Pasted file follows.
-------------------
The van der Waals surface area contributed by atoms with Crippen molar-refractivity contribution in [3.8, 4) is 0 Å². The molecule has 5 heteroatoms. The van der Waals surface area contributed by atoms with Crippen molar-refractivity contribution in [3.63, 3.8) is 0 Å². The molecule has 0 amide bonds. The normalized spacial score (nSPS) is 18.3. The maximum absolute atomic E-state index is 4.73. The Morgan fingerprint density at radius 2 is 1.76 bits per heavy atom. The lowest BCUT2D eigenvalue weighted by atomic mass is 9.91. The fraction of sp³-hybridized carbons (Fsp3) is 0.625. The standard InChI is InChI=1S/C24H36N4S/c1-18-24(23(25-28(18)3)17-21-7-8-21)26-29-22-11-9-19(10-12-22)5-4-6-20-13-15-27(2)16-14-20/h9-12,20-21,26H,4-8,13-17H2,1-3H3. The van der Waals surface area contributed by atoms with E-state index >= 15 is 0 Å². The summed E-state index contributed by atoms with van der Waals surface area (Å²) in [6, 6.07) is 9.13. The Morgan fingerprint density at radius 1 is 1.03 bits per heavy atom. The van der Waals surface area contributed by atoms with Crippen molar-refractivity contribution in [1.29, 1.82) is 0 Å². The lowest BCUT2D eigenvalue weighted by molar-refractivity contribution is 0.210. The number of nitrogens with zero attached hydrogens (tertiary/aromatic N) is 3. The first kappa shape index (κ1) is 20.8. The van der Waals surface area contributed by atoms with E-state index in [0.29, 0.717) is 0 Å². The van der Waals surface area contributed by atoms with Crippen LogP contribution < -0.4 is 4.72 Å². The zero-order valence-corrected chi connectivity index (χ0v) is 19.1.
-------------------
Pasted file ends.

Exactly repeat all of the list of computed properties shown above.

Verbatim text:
The van der Waals surface area contributed by atoms with Crippen molar-refractivity contribution in [3.8, 4) is 0 Å². The molecule has 5 heteroatoms. The van der Waals surface area contributed by atoms with Crippen molar-refractivity contribution in [3.63, 3.8) is 0 Å². The molecule has 0 amide bonds. The normalized spacial score (nSPS) is 18.3. The maximum absolute atomic E-state index is 4.73. The Morgan fingerprint density at radius 2 is 1.76 bits per heavy atom. The lowest BCUT2D eigenvalue weighted by atomic mass is 9.91. The fraction of sp³-hybridized carbons (Fsp3) is 0.625. The standard InChI is InChI=1S/C24H36N4S/c1-18-24(23(25-28(18)3)17-21-7-8-21)26-29-22-11-9-19(10-12-22)5-4-6-20-13-15-27(2)16-14-20/h9-12,20-21,26H,4-8,13-17H2,1-3H3. The van der Waals surface area contributed by atoms with E-state index >= 15 is 0 Å². The summed E-state index contributed by atoms with van der Waals surface area (Å²) in [6, 6.07) is 9.13. The Morgan fingerprint density at radius 1 is 1.03 bits per heavy atom. The van der Waals surface area contributed by atoms with Crippen molar-refractivity contribution in [1.29, 1.82) is 0 Å². The lowest BCUT2D eigenvalue weighted by molar-refractivity contribution is 0.210. The number of nitrogens with zero attached hydrogens (tertiary/aromatic N) is 3. The first kappa shape index (κ1) is 20.8. The van der Waals surface area contributed by atoms with E-state index in [0.29, 0.717) is 0 Å². The van der Waals surface area contributed by atoms with Crippen LogP contribution < -0.4 is 4.72 Å². The zero-order valence-corrected chi connectivity index (χ0v) is 19.1.